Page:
Little Greek breezed her way into the turquoise bay and slid alongside the crumbing pier where I jumped ashore and tied her up. Now to look for Petra. It wasn’t hard since the excited kids that came running to greet the stranger to their village offered to take me to him. It was apparent that Anse La Raye didn’t get many white visitors especially jumping off of sailboats. I felt the curious, maybe suspicious, eyes following me as my entourage wended it’s way past the string of colonial homes adorned with jalousie windows and French doors along Front Street, the potholed excuse for a road. My barefooted raggedly clothed guides then led me off the paved street along a dirt track and into narrow windy path that fanned out to a cluster of ageless dilapidated, shanty shacks squished together.
Despite the heat and the stillness of the air there was a cacophony of sounds. Children playing, women beating, sweeping, gossiping, a few men mending fishnets and busy with machetes while scrawny chickens flapped around searching desperately for morsels. It was here that I sat and shared stories with Petra, met his young family, and developed a friendship that led to me quitting my plans to move to Dominica. I had found the place I wanted to live and started to create a bonding with a fellow visionary brother.
Anse La Raye was a typical run down fishing and farming village founded in the days of slaves and plantations. Many of the people still lived in tiny shanties built from scrap wood and perched on rickety foundations a few feet off the ground. Each home was mostly a dry place to sleep, almost bare of possessions. Siblings – and some times parents – shared the same bed. Money was scarce in the village. The local ‘stores’ were simply counters in ramshackle rooms that had shelves with less than thirty items, available in the smallest possible quantities. Candles, cigarettes and even matches were sold individually while flour, sugar, oil and kerosene were sold by the cup full.
Finding food was a daily task for the whole family in the absence of any food cupboard. The stoop/steps served as the only sitting area and kitchen. Cooking, once a day, was typically stewpot, heated over a charcoal fired clay stove. In those days protein deficiency was prevalent and it was common to see young kids with distended bellies roaming the village throwing stones and sticks to knock down low hanging fruit. Guavas, mangoes and even bananas were mostly eaten green because no-one could wait until they ripened. Fruit rotting on the ground never happened.
A large imposing Roman Catholic Church in the centre of the village was a constant reminder to residents that the papacy reigned supreme and had done so since the first chapel was built in 1765. The population of St.Lucia at that time was 19,000 of whom 16,000 were slaves.The village derived it’s name from the rays found in the sandy bay and has always depended upon fishing and farming for survival. It’s short crumbing concrete pier emerged from a beach lined by ancient fishing boats. The dugout hardwood keels had rough hewn boards added to the sides but were painted bright colours that gave them the warm cute look admired by tourists and artists. Fishermen had only bits of sail and misshapen oars to deal with seas and storms that took many lives. In Anse La Raye outboard motors were a rarity until the late ’80’s.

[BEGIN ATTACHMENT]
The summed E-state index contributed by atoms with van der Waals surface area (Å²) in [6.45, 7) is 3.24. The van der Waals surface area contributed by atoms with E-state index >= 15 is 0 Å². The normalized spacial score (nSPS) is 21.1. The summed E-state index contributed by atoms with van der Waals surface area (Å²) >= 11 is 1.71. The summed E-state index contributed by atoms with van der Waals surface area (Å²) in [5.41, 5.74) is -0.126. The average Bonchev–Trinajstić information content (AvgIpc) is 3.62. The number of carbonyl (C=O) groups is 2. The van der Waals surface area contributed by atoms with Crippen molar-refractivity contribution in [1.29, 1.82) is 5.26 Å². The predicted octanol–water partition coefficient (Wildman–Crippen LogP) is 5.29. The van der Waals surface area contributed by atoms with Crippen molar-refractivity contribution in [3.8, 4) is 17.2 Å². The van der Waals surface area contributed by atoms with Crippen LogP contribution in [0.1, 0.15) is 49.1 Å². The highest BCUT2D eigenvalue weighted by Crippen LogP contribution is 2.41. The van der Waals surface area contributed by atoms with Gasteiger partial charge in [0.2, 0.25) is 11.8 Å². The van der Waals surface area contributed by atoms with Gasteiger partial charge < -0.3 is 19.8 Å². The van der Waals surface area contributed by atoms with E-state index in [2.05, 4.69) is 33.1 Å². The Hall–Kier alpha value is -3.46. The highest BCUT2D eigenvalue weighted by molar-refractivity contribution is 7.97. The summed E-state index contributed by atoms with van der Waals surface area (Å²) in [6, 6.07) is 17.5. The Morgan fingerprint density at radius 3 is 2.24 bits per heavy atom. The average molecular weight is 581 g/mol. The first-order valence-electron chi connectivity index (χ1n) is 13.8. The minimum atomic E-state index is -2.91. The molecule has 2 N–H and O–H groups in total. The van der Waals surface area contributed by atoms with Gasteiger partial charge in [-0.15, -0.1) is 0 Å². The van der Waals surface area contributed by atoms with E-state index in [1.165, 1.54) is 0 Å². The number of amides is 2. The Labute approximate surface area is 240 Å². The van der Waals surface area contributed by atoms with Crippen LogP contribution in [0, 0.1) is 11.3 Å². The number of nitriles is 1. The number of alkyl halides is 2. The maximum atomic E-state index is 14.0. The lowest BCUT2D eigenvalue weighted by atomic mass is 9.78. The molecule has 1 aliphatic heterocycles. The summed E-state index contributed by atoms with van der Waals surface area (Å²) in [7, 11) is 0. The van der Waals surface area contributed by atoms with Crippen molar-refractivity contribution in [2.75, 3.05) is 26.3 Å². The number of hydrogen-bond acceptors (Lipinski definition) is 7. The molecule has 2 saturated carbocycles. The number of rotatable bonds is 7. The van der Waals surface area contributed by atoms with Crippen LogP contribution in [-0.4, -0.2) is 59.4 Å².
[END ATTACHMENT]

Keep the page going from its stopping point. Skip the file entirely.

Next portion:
Almost everyone descended from African slaves brought to the island to work on the colonial plantations owned by absentee white Englishmen. As St.Lucia approached it’s independence in 1979 most of the richest farmlands remained idle and unproductive. Geest shipping company started buying much of the land once used to cultivate sugar to produce bananas. St.Lucia soon became the largest exporter of bananas in the Windwards and Geest were the biggest island employers. Local farmers were forced to eke out a subsistence income from hillside cultivation on the worst marginal lands. Farmers were barely able to grow enough to feed their families and rarely had much excess to sell at market.
I remember waking to the smell of Creole bread and coconut packed turn-overs wafting from the wood fired oven of the rustic brick built bakery. I’ve never tasted anything baked quite like them and joined the early morning line to buy a penny bun. Meandering through the shanty shacks brought the realities of a living in Caribbean poverty to my privileged English-white-mans world.
Daily, a gaggle of women would walk to one of the two rivers with bundles of clothing stacked on their heads to be washed. This centuries old process involved pounding rhythmically on river rocks while engaging in idle gossip about their men and giggling about their fantasies. Sadly, it also put the washer women at risk of dying from bilharzia a parasitic infection transmitted to humans through contact with fresh water. Concerted efforts by the World Health Organization have almost eliminated it in St.Lucia but when I lived there it was a serious cause of illness, sometimes fatal. Mosquitos spread dengi fever, poisonous spiders caused havoc but the biggest danger came from the far-de-lance pit viper lurking in the jungle undergrowth.
After walking with Petra to his hillside farm patch, hanging out a bit with his family and friends he set me up with a place to sleep. The room was in a shack made with walls of wavy boards that had gaps I could peek out of. The sights of strange people added to the sounds of muffled conversations and roots music filled me with awe and wonder. After a restless night of tropical dreams a roosters crow woke up the whole village at sunrise. I decided to stay a few more days with Petra and met Rasta’s, farmers, small entrepreneurs and loads of kids.
I changed all my plans and decided to live in Anse La Raye. As a the only white man it had some challenges. Petra did his best to help bridge the divide but education and cultural differences set me apart and language was a big issue. Everyone seemed to understand my English but I was lost trying to grasp the local dialect. Throughout the 17th and 18th centuries St Lucia had been alternately conquered by France and England and changed possession some 14 times. Consequently, the culture and language of the displaced Africans became a blend of their native tongue, French and English – called St. Lucian patois or creole.
Before becoming a farmer Petra had been a school teacher and he educated me plenty about how underserved and in need the people of Anse La Raye were. We talked action and progress and founded a community development program with the goal of trying to secure funding for projects to improve life in the village.
On my return to Castries I went to see Jon Odlum, the Minister in charge of Community Development. Quite surprisingly, he was open to the new ideas of a hippy bloke and a bunch of Rastas. He was a cabinet member of the newly elected socialist government, it was the time of the Grenadian socialist revolution, and radical change was in the air throughout the islands.